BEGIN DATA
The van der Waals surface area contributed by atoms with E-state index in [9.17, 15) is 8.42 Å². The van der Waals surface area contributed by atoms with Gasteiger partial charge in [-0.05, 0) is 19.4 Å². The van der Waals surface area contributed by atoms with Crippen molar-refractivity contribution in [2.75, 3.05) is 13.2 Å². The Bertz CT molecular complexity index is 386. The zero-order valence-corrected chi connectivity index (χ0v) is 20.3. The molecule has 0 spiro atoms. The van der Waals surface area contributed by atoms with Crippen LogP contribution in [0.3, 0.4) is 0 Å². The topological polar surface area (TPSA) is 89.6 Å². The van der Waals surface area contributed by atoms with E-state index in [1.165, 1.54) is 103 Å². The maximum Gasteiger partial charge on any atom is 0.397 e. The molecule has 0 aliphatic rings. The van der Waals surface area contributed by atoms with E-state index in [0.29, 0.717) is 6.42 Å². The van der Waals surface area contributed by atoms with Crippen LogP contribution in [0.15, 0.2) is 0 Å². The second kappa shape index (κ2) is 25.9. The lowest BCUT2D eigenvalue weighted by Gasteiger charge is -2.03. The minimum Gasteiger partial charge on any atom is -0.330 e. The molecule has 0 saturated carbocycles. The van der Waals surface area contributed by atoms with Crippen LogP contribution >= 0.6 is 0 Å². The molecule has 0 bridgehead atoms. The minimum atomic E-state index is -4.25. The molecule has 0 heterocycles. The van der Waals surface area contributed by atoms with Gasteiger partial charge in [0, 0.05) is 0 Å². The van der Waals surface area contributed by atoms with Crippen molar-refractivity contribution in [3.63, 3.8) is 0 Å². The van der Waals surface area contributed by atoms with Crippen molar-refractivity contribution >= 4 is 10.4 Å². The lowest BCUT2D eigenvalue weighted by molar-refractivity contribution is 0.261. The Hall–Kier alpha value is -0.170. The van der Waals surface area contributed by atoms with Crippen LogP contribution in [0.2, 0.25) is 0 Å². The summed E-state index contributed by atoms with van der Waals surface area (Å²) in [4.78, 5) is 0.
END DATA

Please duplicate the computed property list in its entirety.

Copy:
The van der Waals surface area contributed by atoms with E-state index in [9.17, 15) is 8.42 Å². The van der Waals surface area contributed by atoms with Gasteiger partial charge in [-0.05, 0) is 19.4 Å². The van der Waals surface area contributed by atoms with Crippen molar-refractivity contribution in [2.75, 3.05) is 13.2 Å². The Bertz CT molecular complexity index is 386. The zero-order valence-corrected chi connectivity index (χ0v) is 20.3. The molecule has 0 spiro atoms. The van der Waals surface area contributed by atoms with Crippen LogP contribution in [0.3, 0.4) is 0 Å². The topological polar surface area (TPSA) is 89.6 Å². The van der Waals surface area contributed by atoms with E-state index in [1.165, 1.54) is 103 Å². The maximum Gasteiger partial charge on any atom is 0.397 e. The molecule has 0 aliphatic rings. The van der Waals surface area contributed by atoms with E-state index in [0.29, 0.717) is 6.42 Å². The van der Waals surface area contributed by atoms with Crippen LogP contribution in [0.15, 0.2) is 0 Å². The second kappa shape index (κ2) is 25.9. The lowest BCUT2D eigenvalue weighted by Gasteiger charge is -2.03. The minimum Gasteiger partial charge on any atom is -0.330 e. The molecule has 0 saturated carbocycles. The van der Waals surface area contributed by atoms with Crippen LogP contribution >= 0.6 is 0 Å². The molecule has 0 bridgehead atoms. The minimum atomic E-state index is -4.25. The molecule has 0 heterocycles. The van der Waals surface area contributed by atoms with Gasteiger partial charge in [0, 0.05) is 0 Å². The van der Waals surface area contributed by atoms with Crippen molar-refractivity contribution in [3.63, 3.8) is 0 Å². The van der Waals surface area contributed by atoms with Crippen molar-refractivity contribution >= 4 is 10.4 Å². The lowest BCUT2D eigenvalue weighted by molar-refractivity contribution is 0.261. The Hall–Kier alpha value is -0.170. The van der Waals surface area contributed by atoms with Crippen LogP contribution in [0.2, 0.25) is 0 Å². The summed E-state index contributed by atoms with van der Waals surface area (Å²) in [4.78, 5) is 0.